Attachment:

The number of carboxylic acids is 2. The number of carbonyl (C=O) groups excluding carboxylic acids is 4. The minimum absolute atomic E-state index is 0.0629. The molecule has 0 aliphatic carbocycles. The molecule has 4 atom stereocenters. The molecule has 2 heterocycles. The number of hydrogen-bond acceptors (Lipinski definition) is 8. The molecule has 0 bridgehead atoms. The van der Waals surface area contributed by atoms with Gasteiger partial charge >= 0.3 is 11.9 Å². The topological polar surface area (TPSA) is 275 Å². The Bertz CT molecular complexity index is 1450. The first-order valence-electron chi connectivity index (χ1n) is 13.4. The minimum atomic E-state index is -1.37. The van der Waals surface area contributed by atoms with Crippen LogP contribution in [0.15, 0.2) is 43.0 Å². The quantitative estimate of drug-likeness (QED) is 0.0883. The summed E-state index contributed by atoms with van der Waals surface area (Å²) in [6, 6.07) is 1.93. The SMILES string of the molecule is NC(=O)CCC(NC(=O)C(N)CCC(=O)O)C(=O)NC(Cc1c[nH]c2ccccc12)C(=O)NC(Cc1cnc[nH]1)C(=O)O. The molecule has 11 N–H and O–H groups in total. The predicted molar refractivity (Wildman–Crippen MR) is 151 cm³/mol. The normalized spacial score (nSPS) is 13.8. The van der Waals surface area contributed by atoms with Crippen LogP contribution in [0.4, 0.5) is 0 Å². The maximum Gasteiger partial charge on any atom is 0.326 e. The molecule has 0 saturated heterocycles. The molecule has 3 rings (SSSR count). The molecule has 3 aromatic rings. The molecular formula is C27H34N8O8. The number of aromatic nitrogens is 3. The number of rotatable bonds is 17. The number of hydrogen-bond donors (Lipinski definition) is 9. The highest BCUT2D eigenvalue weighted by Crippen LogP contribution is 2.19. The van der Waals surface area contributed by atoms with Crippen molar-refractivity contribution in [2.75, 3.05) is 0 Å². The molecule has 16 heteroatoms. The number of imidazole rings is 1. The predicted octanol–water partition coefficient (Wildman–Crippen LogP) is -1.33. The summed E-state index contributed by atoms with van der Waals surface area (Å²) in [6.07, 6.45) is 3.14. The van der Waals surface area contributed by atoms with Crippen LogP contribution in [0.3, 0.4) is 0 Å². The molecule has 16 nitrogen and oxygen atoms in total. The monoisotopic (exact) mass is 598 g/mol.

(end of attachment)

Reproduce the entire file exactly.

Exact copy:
The number of carboxylic acids is 2. The number of carbonyl (C=O) groups excluding carboxylic acids is 4. The minimum absolute atomic E-state index is 0.0629. The molecule has 0 aliphatic carbocycles. The molecule has 4 atom stereocenters. The molecule has 2 heterocycles. The number of hydrogen-bond acceptors (Lipinski definition) is 8. The molecule has 0 bridgehead atoms. The van der Waals surface area contributed by atoms with Gasteiger partial charge >= 0.3 is 11.9 Å². The topological polar surface area (TPSA) is 275 Å². The Bertz CT molecular complexity index is 1450. The first-order valence-electron chi connectivity index (χ1n) is 13.4. The minimum atomic E-state index is -1.37. The van der Waals surface area contributed by atoms with Crippen LogP contribution in [0.15, 0.2) is 43.0 Å². The quantitative estimate of drug-likeness (QED) is 0.0883. The summed E-state index contributed by atoms with van der Waals surface area (Å²) in [6, 6.07) is 1.93. The SMILES string of the molecule is NC(=O)CCC(NC(=O)C(N)CCC(=O)O)C(=O)NC(Cc1c[nH]c2ccccc12)C(=O)NC(Cc1cnc[nH]1)C(=O)O. The molecule has 11 N–H and O–H groups in total. The predicted molar refractivity (Wildman–Crippen MR) is 151 cm³/mol. The normalized spacial score (nSPS) is 13.8. The van der Waals surface area contributed by atoms with Crippen LogP contribution in [0.4, 0.5) is 0 Å². The maximum Gasteiger partial charge on any atom is 0.326 e. The molecule has 0 saturated heterocycles. The molecule has 3 rings (SSSR count). The molecule has 3 aromatic rings. The molecular formula is C27H34N8O8. The number of aromatic nitrogens is 3. The number of rotatable bonds is 17. The number of hydrogen-bond donors (Lipinski definition) is 9. The highest BCUT2D eigenvalue weighted by Crippen LogP contribution is 2.19. The van der Waals surface area contributed by atoms with Crippen molar-refractivity contribution in [2.75, 3.05) is 0 Å². The molecule has 16 heteroatoms. The number of imidazole rings is 1. The predicted octanol–water partition coefficient (Wildman–Crippen LogP) is -1.33. The summed E-state index contributed by atoms with van der Waals surface area (Å²) in [6.07, 6.45) is 3.14. The van der Waals surface area contributed by atoms with Crippen LogP contribution in [0.3, 0.4) is 0 Å². The molecule has 16 nitrogen and oxygen atoms in total. The monoisotopic (exact) mass is 598 g/mol.